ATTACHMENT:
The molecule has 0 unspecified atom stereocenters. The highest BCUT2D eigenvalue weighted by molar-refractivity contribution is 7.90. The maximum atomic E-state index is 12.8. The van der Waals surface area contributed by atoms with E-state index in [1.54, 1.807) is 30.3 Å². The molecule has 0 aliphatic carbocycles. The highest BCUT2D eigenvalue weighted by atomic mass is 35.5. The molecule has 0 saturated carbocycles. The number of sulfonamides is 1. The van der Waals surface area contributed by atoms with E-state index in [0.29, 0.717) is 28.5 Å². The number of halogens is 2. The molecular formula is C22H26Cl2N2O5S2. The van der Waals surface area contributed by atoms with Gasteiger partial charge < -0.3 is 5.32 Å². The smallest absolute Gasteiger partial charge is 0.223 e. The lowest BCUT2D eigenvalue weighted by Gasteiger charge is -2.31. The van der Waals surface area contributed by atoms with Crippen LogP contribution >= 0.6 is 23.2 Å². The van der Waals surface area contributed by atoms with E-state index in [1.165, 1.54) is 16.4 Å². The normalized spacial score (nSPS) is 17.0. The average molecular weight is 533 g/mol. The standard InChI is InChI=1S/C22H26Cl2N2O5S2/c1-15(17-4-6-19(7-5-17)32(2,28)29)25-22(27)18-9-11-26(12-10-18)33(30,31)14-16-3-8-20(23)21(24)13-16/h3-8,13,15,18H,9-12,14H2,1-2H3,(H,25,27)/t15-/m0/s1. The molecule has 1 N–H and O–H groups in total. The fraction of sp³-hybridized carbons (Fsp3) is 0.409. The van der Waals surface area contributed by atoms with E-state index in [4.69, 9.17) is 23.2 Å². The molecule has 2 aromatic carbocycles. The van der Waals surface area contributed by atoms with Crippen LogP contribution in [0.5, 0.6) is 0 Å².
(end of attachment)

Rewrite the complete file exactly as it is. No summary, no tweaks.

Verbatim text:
The molecule has 0 unspecified atom stereocenters. The highest BCUT2D eigenvalue weighted by molar-refractivity contribution is 7.90. The maximum atomic E-state index is 12.8. The van der Waals surface area contributed by atoms with E-state index in [1.54, 1.807) is 30.3 Å². The molecule has 0 aliphatic carbocycles. The highest BCUT2D eigenvalue weighted by atomic mass is 35.5. The molecule has 0 saturated carbocycles. The number of sulfonamides is 1. The van der Waals surface area contributed by atoms with E-state index in [0.29, 0.717) is 28.5 Å². The number of halogens is 2. The molecular formula is C22H26Cl2N2O5S2. The van der Waals surface area contributed by atoms with Gasteiger partial charge < -0.3 is 5.32 Å². The smallest absolute Gasteiger partial charge is 0.223 e. The lowest BCUT2D eigenvalue weighted by Gasteiger charge is -2.31. The van der Waals surface area contributed by atoms with Crippen LogP contribution >= 0.6 is 23.2 Å². The van der Waals surface area contributed by atoms with E-state index in [1.165, 1.54) is 16.4 Å². The normalized spacial score (nSPS) is 17.0. The average molecular weight is 533 g/mol. The standard InChI is InChI=1S/C22H26Cl2N2O5S2/c1-15(17-4-6-19(7-5-17)32(2,28)29)25-22(27)18-9-11-26(12-10-18)33(30,31)14-16-3-8-20(23)21(24)13-16/h3-8,13,15,18H,9-12,14H2,1-2H3,(H,25,27)/t15-/m0/s1. The molecule has 1 N–H and O–H groups in total. The fraction of sp³-hybridized carbons (Fsp3) is 0.409. The van der Waals surface area contributed by atoms with E-state index in [4.69, 9.17) is 23.2 Å². The molecule has 2 aromatic carbocycles. The van der Waals surface area contributed by atoms with Crippen LogP contribution in [0.5, 0.6) is 0 Å².